The Alder Brook Cemetery in Guilford, which houses the gravestones of many prominent Guilford families dating back to the 18th- and 19th centuries, is planning an increase in fees to offset losses to the cemetery's endowment fund caused by the down economy. While many believe the town maintains the cemetery, the cemetery is managed by a volunteer-run board of directors.
"It's a labor of love," said Sherwood Parmelee, a member of the Alder Brook Cemetery Board of Directors since 1996. "It's our responsibility to pass it on to the next generation and to do as good a job as we can and to make sure there's enough money in the endowment fund to carry this on in perpetuity."
Members of the board of directors enjoy a strong sense of history; the minutes from the group's meetings date back to 1865 and the positions are often handed down within families.
"It's something that's handed down from one generation to another. You get a real sense of history," said Ray Dudley, a member of the board of directors for the past 10 years.
The story of the cemetery dates back to 1818, when Guilford decided to clean up its Town Green. At the time, the Guilford Green housed cattle pastures, church buildings, and a cemetery.
"New Haven decided to clean up their Green [in 1817], so in 1818 Guilford decided we'd clean up our Green, too," said Parmelee. "There were churches on it, people pastured their cattle on it. It took about 40 years to clean up the Green."
The bodies were not removed from the Guilford Green, but the gravestones were either taken home by relatives of the deceased or moved to the East Burial Grounds or West Side Cemetery. In 1865, the former was expanded and rededicated as the Alder Brook Cemetery.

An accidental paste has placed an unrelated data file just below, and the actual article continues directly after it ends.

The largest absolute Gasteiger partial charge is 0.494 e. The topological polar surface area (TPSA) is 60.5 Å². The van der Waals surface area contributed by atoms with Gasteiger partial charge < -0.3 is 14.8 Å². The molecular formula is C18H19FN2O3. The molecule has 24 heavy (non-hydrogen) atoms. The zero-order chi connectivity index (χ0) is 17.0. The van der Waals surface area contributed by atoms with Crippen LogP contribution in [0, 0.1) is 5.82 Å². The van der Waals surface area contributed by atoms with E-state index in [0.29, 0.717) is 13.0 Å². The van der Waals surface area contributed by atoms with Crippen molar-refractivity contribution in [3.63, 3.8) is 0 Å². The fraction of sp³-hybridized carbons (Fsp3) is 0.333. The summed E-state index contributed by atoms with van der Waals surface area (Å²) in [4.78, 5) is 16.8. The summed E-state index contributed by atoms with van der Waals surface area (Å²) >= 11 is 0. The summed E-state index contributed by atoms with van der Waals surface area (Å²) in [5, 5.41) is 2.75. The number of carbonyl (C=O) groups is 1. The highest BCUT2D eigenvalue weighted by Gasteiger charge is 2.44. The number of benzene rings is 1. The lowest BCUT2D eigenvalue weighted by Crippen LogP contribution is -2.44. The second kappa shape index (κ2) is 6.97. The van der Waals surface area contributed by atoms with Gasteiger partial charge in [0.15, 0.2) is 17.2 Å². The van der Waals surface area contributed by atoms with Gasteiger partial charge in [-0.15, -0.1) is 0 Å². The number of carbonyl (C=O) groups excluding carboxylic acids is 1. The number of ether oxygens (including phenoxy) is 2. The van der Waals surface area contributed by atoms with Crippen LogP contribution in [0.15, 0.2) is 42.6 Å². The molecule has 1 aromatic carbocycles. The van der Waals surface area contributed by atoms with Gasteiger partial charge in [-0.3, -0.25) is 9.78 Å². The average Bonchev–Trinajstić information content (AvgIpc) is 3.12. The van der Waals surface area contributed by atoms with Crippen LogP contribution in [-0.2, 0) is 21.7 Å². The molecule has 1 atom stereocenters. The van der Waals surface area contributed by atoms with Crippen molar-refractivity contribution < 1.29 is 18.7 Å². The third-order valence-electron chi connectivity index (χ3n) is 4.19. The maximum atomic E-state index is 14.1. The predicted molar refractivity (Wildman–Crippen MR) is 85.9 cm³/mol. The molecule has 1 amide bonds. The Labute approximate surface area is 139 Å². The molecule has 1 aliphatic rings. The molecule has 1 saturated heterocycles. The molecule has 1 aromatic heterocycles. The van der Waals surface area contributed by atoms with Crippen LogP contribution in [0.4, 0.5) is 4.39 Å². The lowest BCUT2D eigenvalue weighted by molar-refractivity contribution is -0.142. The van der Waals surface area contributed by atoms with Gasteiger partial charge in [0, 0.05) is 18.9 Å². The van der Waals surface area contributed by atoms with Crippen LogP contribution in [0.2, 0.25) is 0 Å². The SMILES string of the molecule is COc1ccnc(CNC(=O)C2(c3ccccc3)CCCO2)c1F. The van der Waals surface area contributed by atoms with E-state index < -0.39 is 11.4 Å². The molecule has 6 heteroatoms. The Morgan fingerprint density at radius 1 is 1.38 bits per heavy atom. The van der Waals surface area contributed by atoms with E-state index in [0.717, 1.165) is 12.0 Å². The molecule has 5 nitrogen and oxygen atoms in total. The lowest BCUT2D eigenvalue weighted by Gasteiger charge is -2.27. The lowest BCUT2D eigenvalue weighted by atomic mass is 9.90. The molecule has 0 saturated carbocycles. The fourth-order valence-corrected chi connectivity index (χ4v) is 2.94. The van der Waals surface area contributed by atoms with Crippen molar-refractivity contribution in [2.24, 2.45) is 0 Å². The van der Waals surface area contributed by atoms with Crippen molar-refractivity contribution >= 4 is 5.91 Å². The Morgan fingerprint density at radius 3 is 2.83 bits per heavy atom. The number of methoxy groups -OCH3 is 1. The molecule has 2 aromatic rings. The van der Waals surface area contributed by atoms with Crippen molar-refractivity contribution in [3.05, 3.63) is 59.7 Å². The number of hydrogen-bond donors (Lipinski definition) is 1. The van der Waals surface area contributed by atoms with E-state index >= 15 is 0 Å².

One notable occupant of the cemetery is an unidentified Native American whose remains were excavated at Jacobs Beach 30 years ago. The remains, which date back hundreds of years, were buried at a ceremony presided over by Native Americans last year.
Today, revenue from selling graves is the only source of income for the cemetery, which costs about $60,000 each year to maintain. The money is invested in the endowment fund to provide for the cemetery's perpetual care after all the lots have been sold.
"It all comes down to our sale of graves because that's where our income comes from," commented Dudley. "We have to get enough from the sale of graves to pay for operations, plus we have to be able to put something in our endowment fund each year."
The hope is that the cemetery can continue to operate unchanged.
"If a cemetery becomes insolvent, it gets taken over by the town and then the town has to maintain it," said Parmelee. "We certainly don't want that to happen."
"We're particularly proud of the appearance of this cemetery and the way it's managed," added Dudley.
The non-denominational cemetery, which encompasses a little more than 20 acres, has space for about 1,200 more graves. Graves currently sell for $800 and cremation graves cost $250, prices that are lower than those of many other cemeteries. Fees are likely to increase to $1,000 per grave in 2011. The board of directors will consider and vote upon increases at its annual meeting in December.
The cemetery, which is home to a population of unique black squirrels, should be operational for another 30 to 40 years before all the graves are sold. From that point on, the endowment fund must supply all of its income.
For more information about the Alder Brook Cemetery, call Ray Dudley at 203-453-4384.